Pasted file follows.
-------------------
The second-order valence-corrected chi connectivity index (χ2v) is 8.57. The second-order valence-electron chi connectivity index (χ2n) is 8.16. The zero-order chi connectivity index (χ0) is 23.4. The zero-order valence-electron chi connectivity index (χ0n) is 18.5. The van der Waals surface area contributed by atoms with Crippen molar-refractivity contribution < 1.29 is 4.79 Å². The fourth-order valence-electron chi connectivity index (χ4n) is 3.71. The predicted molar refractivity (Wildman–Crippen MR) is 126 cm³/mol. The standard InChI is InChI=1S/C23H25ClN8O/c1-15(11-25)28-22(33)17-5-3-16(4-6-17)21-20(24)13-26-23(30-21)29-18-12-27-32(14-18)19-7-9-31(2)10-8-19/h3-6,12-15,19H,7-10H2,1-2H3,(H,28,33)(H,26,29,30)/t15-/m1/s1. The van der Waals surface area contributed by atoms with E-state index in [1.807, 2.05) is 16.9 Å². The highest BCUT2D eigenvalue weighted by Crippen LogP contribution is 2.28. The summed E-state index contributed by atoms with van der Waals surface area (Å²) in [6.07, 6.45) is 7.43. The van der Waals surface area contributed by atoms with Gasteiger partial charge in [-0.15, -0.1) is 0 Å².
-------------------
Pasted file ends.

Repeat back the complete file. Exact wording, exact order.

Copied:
The second-order valence-corrected chi connectivity index (χ2v) is 8.57. The second-order valence-electron chi connectivity index (χ2n) is 8.16. The zero-order chi connectivity index (χ0) is 23.4. The zero-order valence-electron chi connectivity index (χ0n) is 18.5. The van der Waals surface area contributed by atoms with Crippen molar-refractivity contribution < 1.29 is 4.79 Å². The fourth-order valence-electron chi connectivity index (χ4n) is 3.71. The predicted molar refractivity (Wildman–Crippen MR) is 126 cm³/mol. The standard InChI is InChI=1S/C23H25ClN8O/c1-15(11-25)28-22(33)17-5-3-16(4-6-17)21-20(24)13-26-23(30-21)29-18-12-27-32(14-18)19-7-9-31(2)10-8-19/h3-6,12-15,19H,7-10H2,1-2H3,(H,28,33)(H,26,29,30)/t15-/m1/s1. The van der Waals surface area contributed by atoms with E-state index in [1.807, 2.05) is 16.9 Å². The highest BCUT2D eigenvalue weighted by Crippen LogP contribution is 2.28. The summed E-state index contributed by atoms with van der Waals surface area (Å²) in [6.07, 6.45) is 7.43. The van der Waals surface area contributed by atoms with Gasteiger partial charge in [-0.15, -0.1) is 0 Å².